Category: پرنس کریم آغاخان

Oxford Joins With Aga Khan University, Nairobi


Coastweek The University of Oxford has collaborated with the Aga Khan University,Nairobi to establish a centre in Africa for an international study of fetal and newborn growth.

This “Intergrowth – 21st” project will create a worldwide database of the growth and health pattern of babies before and after birth.

This project is funded by the Bill and Melinda Gates Foundation and coordinated by Nuffield Department of Obstetrics and Gynaecology of the University of Oxford.

The aim of this international fetal and newborn growth consortium research study is to understand early growth across healthy populations from diverse geographical and racial backgrounds, to generate new knowledge for better health and nutrition throughout life.

Over 5,000 participants will be selected worldwide to take part in this international health research study which will be conducted simultaneously in eight different countries

The centres for the intergrowth – 21st project are based in Kenya, Brazil, China, Cuba, Italy, Oxford, U.S.A. and Oman.

The final results of this project will be rolled out globally to health institutions for use by 2014.

Dr. Maria Carvalho, an Obstetrician and Gynaecologist at Aga Khan UniversityHospital, Nairobi, explained, “We are proud to be the only University and Hospital in Africa to be selected to take part in this worldwide milestone of health research.

“The Hospital will make this project a success by using our highly skilled professionals and latest technology.”

“Currently, fetal growth is assessed by comparing ultrasound measurements of the head and abdominal circumference of the unborn baby with reference charts obtained from the growth of a small number of fetuses from selected hospitals.

“Most of these graphs were obtained fromUSA and Europe.

“These statistics were not appropriate for use internationally because of the geographically diverse populations.”

“The Intergrowth – 21st research study is unique because of its size and capacity to study healthy mothers and babies in eight countries representing different continents.

“We hope that this research will shed light on the growth pattern of healthy unborn babies and newborns across the world which can be used to draw up new graphs internationally on how babies should grow.”

Talking about the selection of participants, Dr. Carvalho explained, “Aga Khan University Hospital, Nairobi will register 550 women for this project. Women should be between the age of 18 and 25 and healthy.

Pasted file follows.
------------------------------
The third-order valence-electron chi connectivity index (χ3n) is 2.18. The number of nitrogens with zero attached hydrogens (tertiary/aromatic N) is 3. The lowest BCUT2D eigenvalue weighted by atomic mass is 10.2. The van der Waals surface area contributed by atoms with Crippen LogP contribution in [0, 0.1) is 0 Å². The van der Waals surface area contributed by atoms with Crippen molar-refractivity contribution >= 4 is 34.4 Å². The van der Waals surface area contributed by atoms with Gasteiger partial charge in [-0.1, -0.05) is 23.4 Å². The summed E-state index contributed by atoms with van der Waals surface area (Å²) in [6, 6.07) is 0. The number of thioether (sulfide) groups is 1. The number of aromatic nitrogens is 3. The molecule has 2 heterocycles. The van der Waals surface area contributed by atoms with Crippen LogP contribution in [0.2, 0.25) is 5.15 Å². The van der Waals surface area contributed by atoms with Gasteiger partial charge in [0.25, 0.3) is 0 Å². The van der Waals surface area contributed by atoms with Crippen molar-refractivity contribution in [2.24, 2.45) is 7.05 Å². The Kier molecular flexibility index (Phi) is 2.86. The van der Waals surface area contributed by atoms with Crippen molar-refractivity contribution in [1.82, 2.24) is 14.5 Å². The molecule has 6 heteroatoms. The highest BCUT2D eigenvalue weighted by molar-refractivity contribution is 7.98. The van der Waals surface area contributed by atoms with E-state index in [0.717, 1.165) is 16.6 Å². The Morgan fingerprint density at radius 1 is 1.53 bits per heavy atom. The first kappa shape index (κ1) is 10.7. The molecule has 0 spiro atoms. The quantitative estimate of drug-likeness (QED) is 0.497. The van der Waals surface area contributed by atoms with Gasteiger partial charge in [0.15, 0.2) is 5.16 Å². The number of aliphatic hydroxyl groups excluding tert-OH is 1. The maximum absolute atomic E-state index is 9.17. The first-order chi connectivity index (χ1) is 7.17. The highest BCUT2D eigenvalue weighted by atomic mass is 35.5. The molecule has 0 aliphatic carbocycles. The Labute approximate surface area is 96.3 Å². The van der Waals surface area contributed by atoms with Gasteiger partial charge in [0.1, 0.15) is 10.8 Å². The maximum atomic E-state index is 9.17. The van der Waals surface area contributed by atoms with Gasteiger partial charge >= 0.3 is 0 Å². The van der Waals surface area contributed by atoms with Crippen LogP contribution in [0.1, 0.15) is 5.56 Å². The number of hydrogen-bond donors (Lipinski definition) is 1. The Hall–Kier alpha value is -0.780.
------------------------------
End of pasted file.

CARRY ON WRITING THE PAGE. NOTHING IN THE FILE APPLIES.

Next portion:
“Health requirements include regular menstrual cycles, and a pregnancy age of less than 13 weeks.”

“Women who decide to take part in this fetal and newborn growth research study at Aga Khan University Hospital, Nairobi, will not be charged for ultrasound scans.

“It will be very important to have babies of these mothers born at the Hospital so that we can continue with the project which also involves follow ups of newborns up to the age of eight months.”

Commenting on the confidentiality of the project, Dr. Carvalho, said, “The information on the pregnant mothers and newborn babies taking part in this study will be handled by members of the research team who have a duty of confidentiality.

“The study has been authorized by the University’s Research Ethics Committee.”

“The findings of the research will be held anonymously in a database to which only the authorized research team at Aga KhanUniversity Hospital, Nairobi and the Universityof Oxford will have access.


source – coastweek

Remarks by His Highness the Aga Khan at the Inauguration of Khorog City Park


Your Excellency, First Deputy Prime Minister, Asadullo Gulomov
Your Excellency, Chairman of Gorno Badakhshan Autonomous Oblast, Qodiri Qosim
Your Excellency, Governor of Afghan Badakhshan, Alhaj Bazmuhammad Ahmadi
Distinguished Guests

Today’s inaugural ceremony marks the culmination of a wonderful process – stretching back over more than a decade.

I am honored and humbled to remember that the site where we meet today was graciously presented to me by the then Chairman on the occasion of the fortieth anniversary of my Imamat. Then, some five years ago, the Aga Khan Trust for Culture began a rich and productive conversation about this site with the people of Khorog. We talked about how we might create a new and upgraded park in this place – what it would try to do – how it might be used – and what it should ideally look like.